Kirk Hammett Feels St. Anger and Lulu Were “Huge Successes” Creatively


Looking back on the last 40 years of Metallica can be a daunting task. So many things to consider, so much baggage added to everything they ever do, it’s just so hard to look back on the biggest metal band’s past without it warping around itself like a heavy metal black hole. Yet that’s exactly what guitarist Kirk Hammett and producer and YouTuber Rick Beato did in a newly released 103-minute interview (as transcribed by Blabbermouth).

Though a lot of the conversation stemmed on his playing and what it was like to be present during various stages of Metallica’s career, Hammett focused hard on Master of Puppets — you know, that album that has the song from Stranger Things. And as a complete piece of music, he thinks it’s the best the band could have done with the classic lineup of James Hetfield, Lars Ulrich, Cliff Burton, and himself.

Master Of Puppets, for a number of reasons. I really felt that [album was] that lineup’s peak, and I mean that we were peaking with [late Metallica bassist] Cliff Burton… Arrangement-wise, songwriting-wise, sonically, playing-wise, we coalesced in a way that we had not coalesced at that point. And it just makes me wonder what …And Justice For All would’ve been like with Cliff. That’s a thought that I still contemplate. But Master Of Puppets, for me, it’s a very sentimental album. We knew we were on to something, and we knew it was provocative and we knew that it might not be accepted by anyone, but we were fully, a thousand percent committed to it — every single note. And we had to be, really — we had to be. And I think it shows. When I revisit it now, I get flooded by a bunch of memories.”

In terms of the band’s entire discography, Hammett said Master of Puppets was so important because it became a “blueprint record” for how the band sounded and wrote their music, even though the band never “sat down and talked about or made like a big list of rules or regulations or anything like that.”

“It was mostly instinctual — trusting our ears, trusting our hearts, and recognizing what would work and what wouldn’t work, but most importantly with an idea of trying different things. Metallica has always tried different things. We always took a chance, even if some band members weren’t fully on. There’s been times I haven’t been fully on, and I was just, like, ‘I am gonna take a chance, a leap of faith, lean on my other three bandmembers.’ It’s always been worth it. It’s always been worth it.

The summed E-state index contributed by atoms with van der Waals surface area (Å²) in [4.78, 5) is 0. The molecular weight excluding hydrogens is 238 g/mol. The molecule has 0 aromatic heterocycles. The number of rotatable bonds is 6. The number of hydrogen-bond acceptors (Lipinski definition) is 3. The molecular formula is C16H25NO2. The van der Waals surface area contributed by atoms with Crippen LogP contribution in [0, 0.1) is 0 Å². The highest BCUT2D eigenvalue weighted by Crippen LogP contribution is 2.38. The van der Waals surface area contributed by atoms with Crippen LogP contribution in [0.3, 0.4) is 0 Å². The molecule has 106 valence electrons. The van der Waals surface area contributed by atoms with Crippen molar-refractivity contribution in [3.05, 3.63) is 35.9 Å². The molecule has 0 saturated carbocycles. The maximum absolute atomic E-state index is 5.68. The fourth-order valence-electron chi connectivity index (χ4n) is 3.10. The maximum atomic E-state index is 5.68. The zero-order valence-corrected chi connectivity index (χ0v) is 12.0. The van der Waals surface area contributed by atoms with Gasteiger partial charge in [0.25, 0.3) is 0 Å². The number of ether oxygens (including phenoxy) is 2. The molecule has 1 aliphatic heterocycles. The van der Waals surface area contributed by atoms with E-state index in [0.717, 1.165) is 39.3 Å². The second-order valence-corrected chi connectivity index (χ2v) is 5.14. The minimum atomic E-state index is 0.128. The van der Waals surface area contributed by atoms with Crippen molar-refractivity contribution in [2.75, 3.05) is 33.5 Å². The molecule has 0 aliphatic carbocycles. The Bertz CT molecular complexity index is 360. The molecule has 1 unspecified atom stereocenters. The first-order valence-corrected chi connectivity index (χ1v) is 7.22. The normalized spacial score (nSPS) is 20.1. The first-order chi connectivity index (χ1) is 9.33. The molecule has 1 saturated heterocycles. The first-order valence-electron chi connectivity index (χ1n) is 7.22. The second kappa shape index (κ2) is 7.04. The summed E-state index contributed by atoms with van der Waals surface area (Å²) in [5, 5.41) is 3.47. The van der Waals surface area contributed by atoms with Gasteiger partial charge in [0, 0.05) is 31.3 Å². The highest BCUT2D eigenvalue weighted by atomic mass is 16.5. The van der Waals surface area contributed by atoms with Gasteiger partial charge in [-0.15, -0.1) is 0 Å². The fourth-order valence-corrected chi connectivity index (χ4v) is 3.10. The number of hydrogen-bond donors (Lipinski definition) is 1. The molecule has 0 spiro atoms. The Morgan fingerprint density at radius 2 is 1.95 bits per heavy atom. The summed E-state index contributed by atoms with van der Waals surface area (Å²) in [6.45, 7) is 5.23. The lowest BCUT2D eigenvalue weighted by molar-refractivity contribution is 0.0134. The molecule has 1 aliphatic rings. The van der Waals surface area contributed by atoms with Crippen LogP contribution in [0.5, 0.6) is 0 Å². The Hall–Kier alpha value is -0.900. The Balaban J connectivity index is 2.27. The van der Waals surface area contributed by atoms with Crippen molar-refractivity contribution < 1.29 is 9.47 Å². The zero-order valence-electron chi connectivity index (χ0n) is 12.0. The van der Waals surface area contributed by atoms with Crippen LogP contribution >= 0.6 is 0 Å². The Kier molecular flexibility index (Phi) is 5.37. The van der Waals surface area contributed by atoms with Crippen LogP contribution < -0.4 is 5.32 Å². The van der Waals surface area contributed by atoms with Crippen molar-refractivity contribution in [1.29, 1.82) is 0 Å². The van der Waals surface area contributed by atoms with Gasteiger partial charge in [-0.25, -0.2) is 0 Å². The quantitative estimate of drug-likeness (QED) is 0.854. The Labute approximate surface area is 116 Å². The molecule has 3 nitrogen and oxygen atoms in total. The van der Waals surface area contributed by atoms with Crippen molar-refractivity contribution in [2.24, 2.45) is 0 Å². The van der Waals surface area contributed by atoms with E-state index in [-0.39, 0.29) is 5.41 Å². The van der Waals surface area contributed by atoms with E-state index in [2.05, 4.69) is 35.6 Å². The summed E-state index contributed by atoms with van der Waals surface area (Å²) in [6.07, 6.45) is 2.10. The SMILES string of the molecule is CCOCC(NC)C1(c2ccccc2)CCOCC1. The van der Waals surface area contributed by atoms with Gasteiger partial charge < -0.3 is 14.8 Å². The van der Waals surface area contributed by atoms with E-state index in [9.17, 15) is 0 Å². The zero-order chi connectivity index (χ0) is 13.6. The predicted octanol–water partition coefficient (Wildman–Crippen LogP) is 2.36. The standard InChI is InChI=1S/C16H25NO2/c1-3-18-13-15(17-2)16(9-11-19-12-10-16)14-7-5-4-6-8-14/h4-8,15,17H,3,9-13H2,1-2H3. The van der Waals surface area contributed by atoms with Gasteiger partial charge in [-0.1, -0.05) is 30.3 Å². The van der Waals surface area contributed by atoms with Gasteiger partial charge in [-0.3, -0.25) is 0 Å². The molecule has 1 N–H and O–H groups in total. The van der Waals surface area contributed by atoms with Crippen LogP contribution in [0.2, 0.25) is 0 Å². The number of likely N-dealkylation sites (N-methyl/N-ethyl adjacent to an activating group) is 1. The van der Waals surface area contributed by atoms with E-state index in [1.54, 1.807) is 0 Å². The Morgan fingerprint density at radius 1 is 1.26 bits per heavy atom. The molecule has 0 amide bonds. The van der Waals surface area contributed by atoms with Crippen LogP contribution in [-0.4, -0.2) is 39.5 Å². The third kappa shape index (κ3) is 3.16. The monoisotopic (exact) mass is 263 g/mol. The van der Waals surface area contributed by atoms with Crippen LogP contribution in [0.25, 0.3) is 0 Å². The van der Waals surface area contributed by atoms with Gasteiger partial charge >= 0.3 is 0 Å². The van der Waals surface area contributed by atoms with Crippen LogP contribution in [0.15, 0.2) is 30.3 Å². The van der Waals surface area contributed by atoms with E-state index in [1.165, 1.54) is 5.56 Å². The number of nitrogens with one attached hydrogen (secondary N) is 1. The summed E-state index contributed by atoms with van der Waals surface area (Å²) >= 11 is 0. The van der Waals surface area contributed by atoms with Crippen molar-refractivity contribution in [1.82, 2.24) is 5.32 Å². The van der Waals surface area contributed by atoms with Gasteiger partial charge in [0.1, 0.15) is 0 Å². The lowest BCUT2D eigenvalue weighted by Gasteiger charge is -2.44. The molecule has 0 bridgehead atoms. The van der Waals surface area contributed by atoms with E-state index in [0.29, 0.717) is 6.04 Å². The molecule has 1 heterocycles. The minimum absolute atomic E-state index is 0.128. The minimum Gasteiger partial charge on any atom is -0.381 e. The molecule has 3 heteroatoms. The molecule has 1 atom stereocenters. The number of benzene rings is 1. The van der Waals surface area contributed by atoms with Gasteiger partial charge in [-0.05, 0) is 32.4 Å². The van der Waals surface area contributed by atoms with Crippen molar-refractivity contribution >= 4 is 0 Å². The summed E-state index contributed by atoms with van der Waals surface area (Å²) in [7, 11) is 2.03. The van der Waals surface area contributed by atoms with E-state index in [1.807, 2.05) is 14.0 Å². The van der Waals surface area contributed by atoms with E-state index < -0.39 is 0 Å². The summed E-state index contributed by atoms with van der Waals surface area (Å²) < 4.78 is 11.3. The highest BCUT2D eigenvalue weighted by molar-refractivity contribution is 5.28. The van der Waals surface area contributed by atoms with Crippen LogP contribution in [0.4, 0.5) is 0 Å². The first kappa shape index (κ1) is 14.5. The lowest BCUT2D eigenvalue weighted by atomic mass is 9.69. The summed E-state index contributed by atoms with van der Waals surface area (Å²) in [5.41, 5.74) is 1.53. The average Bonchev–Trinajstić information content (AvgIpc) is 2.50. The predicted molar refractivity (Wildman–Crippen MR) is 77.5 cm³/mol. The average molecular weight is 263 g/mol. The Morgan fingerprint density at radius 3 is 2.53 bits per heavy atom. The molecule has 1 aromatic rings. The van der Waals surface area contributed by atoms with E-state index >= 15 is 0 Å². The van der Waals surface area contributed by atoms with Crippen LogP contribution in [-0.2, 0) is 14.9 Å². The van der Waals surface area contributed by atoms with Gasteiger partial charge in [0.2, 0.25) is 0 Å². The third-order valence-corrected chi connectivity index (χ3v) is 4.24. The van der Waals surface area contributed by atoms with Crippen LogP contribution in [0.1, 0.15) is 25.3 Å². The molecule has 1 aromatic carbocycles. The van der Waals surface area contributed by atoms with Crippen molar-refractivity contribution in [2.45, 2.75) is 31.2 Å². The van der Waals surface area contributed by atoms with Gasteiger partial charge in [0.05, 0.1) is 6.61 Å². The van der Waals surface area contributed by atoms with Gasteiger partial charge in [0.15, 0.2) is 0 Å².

“Even though sometimes we’ve taken chances and they failed horribly from a commercial standpoint, I think creatively and artistically, I think they’re huge successes. And I speak specifically about Lulu, the album we did with Lou Reed, and also about St. Anger. Those are really divisive albums, and you have two camps — people who like it and people who don’t.

“I think stuff like that’s important to have in your catalog. ‘Cause you just don’t want a lot of the same thing. You want peaks and valleys; you want contrast. It’s what makes it interesting. And if you have a catalog that’s just perfect, people get bored of it. There’s a lot of the same thing. Sometimes people wanna get challenged by their favorite band. I love YES. The first three or four YES albums are brilliant. But then they took a freaking left turn into somewhere else. And I loved it, ’cause it was challenging. And it forced me to listen even harder.”

You can catch the full interview down below.

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